The second session of Road to GES on 27th November was a panel, “Internationalization: Connecting Startup Cities” with global startup ecosystem champions coming together to discuss how to build world-leading companies from India – including right timing, location selection and specifics of different ecosystems.
The panel was moderated by Juliane and the countries represented were India, Netherlands, Japan, Germany and Israel.
The panel started with Raman Kumar, Chairman of CASHe talking about when and where you should internationalize your startup and how your type of business will be the defining factor.
This was followed by Hendrik Halbe, Chairman of Get in the Ring, from Netherlands who discussed his worldwide platform for connecting startups to investors and corporates and the importance of using media to spread your impact in the world. He advised startups to also target cities where people want to live the most and invited them to Netherlands, which had 3 ‘unfair’ advantages – good education, good drinks and a good place for pilot testing a startup.
Next was Miki Uchida, Director of Japanese accelerator 01Booster, who spoke on how is Japan is an emerging ecosystem with a thriving incubation program for startups, leading to incoming migration of talented people. Her accelerator 01 Booster connects big corporates to collaborate with startup companies. Hierarchy is huge in Japan so startup companies have started to come into play as a new field for big corporates. She also introduced the fact that, in a new move, Japan has started to offer entrepreneurship visa to outsiders in 10 of its major cities.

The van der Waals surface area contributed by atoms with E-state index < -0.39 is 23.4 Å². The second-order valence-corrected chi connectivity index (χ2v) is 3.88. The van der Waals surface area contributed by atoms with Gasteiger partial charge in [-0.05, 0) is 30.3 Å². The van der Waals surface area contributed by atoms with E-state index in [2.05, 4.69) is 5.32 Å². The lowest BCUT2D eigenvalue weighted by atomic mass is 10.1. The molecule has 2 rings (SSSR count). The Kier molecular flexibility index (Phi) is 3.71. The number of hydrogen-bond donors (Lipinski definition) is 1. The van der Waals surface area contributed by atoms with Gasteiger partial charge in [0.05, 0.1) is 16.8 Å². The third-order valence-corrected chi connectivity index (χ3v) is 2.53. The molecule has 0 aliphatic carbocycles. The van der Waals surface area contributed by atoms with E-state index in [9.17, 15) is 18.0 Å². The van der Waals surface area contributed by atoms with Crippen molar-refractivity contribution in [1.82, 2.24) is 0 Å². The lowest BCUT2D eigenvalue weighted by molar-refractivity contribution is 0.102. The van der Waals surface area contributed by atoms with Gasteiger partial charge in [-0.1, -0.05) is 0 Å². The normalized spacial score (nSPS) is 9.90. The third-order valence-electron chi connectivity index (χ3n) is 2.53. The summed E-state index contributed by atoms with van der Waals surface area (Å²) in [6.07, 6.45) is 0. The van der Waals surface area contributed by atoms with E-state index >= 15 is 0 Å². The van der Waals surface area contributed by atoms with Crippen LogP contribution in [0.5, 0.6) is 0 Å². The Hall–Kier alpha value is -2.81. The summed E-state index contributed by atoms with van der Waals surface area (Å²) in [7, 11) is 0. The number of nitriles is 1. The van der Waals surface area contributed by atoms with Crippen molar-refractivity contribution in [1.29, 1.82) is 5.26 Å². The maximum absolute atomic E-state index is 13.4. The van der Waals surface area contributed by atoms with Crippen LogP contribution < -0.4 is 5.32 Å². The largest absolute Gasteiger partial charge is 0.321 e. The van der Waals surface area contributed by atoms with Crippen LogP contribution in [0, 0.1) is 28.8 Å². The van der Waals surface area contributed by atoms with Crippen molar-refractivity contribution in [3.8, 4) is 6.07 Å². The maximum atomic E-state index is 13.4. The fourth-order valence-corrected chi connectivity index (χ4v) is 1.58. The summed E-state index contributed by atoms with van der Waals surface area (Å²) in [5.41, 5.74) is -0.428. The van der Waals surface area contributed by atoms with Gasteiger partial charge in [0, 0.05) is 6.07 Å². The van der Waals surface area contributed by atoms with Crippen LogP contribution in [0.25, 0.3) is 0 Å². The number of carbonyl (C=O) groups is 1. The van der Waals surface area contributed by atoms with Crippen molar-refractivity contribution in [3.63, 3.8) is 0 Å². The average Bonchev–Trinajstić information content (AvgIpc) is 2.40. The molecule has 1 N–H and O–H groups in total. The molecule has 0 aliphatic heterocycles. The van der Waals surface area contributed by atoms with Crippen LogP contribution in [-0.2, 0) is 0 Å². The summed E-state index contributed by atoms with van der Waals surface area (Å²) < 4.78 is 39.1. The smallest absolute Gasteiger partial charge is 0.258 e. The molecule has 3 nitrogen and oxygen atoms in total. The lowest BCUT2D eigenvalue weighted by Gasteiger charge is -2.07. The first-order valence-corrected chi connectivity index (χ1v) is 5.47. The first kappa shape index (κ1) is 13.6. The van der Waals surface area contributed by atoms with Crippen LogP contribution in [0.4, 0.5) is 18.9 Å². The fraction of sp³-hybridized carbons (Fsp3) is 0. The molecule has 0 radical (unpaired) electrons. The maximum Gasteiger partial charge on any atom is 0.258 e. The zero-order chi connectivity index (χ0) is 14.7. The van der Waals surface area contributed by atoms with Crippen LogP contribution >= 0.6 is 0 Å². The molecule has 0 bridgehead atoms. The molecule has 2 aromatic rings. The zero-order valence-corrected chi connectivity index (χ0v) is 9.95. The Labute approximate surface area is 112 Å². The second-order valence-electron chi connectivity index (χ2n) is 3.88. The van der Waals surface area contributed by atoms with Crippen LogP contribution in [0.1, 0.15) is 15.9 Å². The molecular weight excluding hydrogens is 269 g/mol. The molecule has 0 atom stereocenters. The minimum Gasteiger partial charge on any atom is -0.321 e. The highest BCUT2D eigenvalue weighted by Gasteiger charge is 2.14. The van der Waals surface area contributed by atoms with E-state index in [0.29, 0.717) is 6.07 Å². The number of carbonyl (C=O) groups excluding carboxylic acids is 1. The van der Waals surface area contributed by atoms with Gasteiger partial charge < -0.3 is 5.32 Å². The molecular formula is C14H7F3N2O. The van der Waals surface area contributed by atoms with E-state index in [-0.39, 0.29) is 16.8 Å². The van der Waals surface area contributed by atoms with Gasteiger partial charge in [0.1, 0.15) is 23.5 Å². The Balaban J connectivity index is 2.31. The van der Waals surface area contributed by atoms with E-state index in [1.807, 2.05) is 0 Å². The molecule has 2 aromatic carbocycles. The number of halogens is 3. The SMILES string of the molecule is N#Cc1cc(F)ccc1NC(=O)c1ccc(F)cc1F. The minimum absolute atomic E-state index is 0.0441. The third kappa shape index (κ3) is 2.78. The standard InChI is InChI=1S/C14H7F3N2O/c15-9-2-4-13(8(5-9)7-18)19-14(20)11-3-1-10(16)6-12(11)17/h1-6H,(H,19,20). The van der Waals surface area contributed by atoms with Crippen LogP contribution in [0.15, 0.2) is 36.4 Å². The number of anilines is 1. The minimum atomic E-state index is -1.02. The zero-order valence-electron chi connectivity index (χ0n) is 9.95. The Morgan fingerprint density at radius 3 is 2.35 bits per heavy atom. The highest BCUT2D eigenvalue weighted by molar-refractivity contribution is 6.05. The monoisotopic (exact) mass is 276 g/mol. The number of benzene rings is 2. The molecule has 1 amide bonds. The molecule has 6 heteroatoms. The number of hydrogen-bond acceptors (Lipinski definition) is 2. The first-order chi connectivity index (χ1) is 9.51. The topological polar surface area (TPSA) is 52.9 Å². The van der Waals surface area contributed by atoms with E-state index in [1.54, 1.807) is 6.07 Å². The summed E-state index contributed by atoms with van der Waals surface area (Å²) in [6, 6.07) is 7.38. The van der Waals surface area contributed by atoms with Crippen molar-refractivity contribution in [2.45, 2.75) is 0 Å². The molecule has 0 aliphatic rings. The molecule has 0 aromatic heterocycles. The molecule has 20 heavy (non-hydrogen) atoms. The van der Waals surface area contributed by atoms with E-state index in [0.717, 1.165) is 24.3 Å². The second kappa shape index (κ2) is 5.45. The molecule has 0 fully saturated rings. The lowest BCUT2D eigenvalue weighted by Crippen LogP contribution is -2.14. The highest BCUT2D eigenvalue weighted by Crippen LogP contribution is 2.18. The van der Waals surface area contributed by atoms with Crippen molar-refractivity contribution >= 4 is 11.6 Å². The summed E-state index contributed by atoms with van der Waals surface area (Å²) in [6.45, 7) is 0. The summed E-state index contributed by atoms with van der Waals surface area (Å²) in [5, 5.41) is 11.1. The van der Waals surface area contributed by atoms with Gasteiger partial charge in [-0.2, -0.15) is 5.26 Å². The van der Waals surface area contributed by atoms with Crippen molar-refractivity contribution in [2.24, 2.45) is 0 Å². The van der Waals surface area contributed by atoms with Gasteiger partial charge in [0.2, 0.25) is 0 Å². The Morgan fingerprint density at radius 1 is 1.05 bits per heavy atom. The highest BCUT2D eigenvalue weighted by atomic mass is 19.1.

Moving to the fourth largest economy in the world was Maren Lesche, Founding Partner of YourStory Germany who stressed on the fact that when cultures are different, the need to understand becomes more, stating the Indian market as a prime example. Germany has moved from a copycat ecosystem to a deep tech ecosystem, focused in Berlin. The country is Iot driven, gradually opening up to provide data to startups and recent programs like Ginzep, a Germany-India exchange program, provides a lot of opportunity for Indian startups there.
The final panelist who spoke was Alina Shkolnikov, Global iCoach program manager at Hewlett Packard Enterprise, Tel Aviv. She talked on how due to Israel’s political climate and environment, it is a hotspot for social accelerators and social tech accelerators, accompanied by a huge startup ecosystem. She shared her perspectives for Indo-Israel collaboration in that field, highlighting observations that Israel is a country amazing at hackathons and for growth, they look toward the USA ecosystem. India is a country with infinite potential for ideation, which is lacking in other ecosystems so Israel can look towards India for that and collaborate successfully in the future.
Maren Lesche ended the discussion with a final feedback to Indian startups on pitching their business –
- Be brave and present yourself in the best way,
- Leave more information out and go to the core message directly
- During the process, touch on the emotional points as well
Written by Swathi Parasuraman